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“Iyo-Kasuri” Iyo-kasuri, along with Kurume and Bingo-kasuri, three main kasuri in Japan

Kasuri () is a Japanese word for fabric that has been woven with fibers dyed specifically to create patterns and images in the fabric. It is an ikat technique. The nature of ikat is that the design can look blurred, hence the name kasuri, which derives from the verb kasuru (to graze, to brush against; to take a percentage (from a person's salary, etc.); to write something (e.g. calligraphy) with little ink, i.e. in a blurry or scratchy manner) and is related to the intransitive verb kasureru (to touch lightly upon something, to scratch, to graze; to be blurred, to become scratchy, to become hoarse, to become husky).[1]:1 Kasuri can be ikat of both the weft and the warp. The threads can be a solid color or resist-dyed, and the weft thread is resist-dyed in a specific pattern and dyed with indigo to form a picture when the cloth is woven (known as e-gasuri).

Classification of kasuri[edit]

Kasuri fragment from an early 20th-century kimono using the E-gasuri technique to create a picture of sparrows. This is also an iro gasuri in that it uses several colors

Kasuri is classified variously:

1. By the direction in which the tied-dyed yarn is applied.

  1. Tate gasuri in which only the warp is tied prior to setting the threads onto the loom.
  2. Yoko gasuri in which only the weft is tied before weaving.
  3. Tate-yoko gasuri where both the warp and weft are died to form double ikat.[1]:7

2. By colour.

  1. Blue Kasuri. Kon gasuri in which the white resist is on an indigo blue ground.
  2. White kasuri. Shiro gasuri which is the inverse of kon gasuriand the background is white.
  3. Brown kasuri. Chia gasuri in which brown is used instead of indigo.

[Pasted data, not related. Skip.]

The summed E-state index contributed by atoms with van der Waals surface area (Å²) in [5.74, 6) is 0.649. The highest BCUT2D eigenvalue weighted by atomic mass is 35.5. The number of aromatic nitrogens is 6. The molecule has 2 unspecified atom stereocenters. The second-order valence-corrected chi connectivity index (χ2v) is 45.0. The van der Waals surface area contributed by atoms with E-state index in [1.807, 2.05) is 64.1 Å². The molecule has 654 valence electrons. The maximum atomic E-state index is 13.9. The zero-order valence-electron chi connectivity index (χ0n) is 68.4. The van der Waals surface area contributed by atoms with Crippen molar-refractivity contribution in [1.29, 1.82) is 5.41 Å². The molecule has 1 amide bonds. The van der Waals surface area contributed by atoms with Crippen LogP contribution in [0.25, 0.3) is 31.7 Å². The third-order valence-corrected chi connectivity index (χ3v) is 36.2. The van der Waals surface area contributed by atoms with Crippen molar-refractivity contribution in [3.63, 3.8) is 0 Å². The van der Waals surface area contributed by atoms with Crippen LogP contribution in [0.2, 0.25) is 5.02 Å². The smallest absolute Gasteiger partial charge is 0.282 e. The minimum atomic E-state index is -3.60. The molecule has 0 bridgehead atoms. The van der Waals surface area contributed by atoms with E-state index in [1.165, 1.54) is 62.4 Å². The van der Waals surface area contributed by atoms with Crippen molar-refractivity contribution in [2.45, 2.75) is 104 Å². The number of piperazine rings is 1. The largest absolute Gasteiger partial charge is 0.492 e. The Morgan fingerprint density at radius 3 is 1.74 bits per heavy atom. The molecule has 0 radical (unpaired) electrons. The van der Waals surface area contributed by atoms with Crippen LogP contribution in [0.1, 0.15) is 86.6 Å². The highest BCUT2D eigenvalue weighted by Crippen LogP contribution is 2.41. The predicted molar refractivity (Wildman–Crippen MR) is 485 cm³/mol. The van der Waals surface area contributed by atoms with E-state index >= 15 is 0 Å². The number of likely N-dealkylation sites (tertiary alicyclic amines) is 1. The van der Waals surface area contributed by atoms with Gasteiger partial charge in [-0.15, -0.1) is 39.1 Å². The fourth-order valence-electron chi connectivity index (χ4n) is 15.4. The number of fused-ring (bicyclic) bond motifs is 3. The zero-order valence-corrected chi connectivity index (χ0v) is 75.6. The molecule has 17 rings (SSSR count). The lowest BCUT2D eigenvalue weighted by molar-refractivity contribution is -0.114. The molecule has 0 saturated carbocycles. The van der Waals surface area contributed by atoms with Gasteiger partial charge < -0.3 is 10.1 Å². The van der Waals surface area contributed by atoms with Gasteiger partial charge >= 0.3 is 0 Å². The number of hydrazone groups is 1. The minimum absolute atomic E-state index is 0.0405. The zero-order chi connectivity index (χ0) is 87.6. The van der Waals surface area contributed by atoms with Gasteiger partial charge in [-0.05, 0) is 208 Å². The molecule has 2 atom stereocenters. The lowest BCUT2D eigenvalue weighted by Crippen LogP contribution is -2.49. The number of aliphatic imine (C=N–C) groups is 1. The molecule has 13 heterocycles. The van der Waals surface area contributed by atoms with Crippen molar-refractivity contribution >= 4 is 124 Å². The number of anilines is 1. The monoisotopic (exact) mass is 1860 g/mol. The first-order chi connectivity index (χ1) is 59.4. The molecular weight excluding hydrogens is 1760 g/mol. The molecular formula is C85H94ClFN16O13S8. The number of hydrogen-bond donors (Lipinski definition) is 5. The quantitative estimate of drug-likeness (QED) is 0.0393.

d) Iro gasuri'un which several colors are used.'

3. By technique. There are many techniques used to create kasuri. The cloth is classified with different names depending on the method used.

  1. Tegukuri gasuri describes the tying of the yarn by hand.
  2. Surikomi gasuri is a cloth in which the dye colors are applied directly to the bundles of stretched yarn with a spatula. This is most frequently used in the iro gasuri (clored kasuri).
  3. Itajime gasuri is created by placing the arranged yarns between two engraved plated. The plates are bolted tightly together so that when immersed in the dye, the pressure of the raised points act as a resist.
  4. Orijime gasuri. This is a complex weave in which a strong warp is set on a special loom. The weft is beaten hard before dying resulting in a fine dotted pattern. The silk kasuri of Amamioshima and the ramie kasuri of Miyakojima, Okinawa are noted for this technique.
  5. Hogushi kasuri In this technique a warp is set onto the loom and coarsely woven with a temporary yarn and then printed. After printing the cloth is tied and wound onto the back beam of the loom. After threading the cloth is woven with a plain weft, the coarse temporary weft being cut as it goes.
  6. Kushi-oshi gasuri in which the warp is placed on a special printing board and printed with a block printing technique. After printing the dyed warp on a loom it is woven.
  7. Fukiyose gasuri in these cloths the threads are dyed with a dip-dye technique.
  8. Bokashi gasuri is made by twisting or plaiting the yarn in a way that parts of the yarn create their own resist.

4. By place of production.

5. By design

Japanese ikats are generally weft ikats or double ikats.

Further reading[edit]

  • Japanese Ikat Weaving, The Techniques of Kasuri, Jun and Noriko Tomita. Routledge & Kegan Paul.ISBN 0-7100-9043-9

See also[edit]


  1. ^ a b Tomito J & N. Kasuri: Japanese Ikat Weaving, The Techniques of Kasuri. Routledge & Kegan Paul, 1982. ISBN 0-7100-9043-9.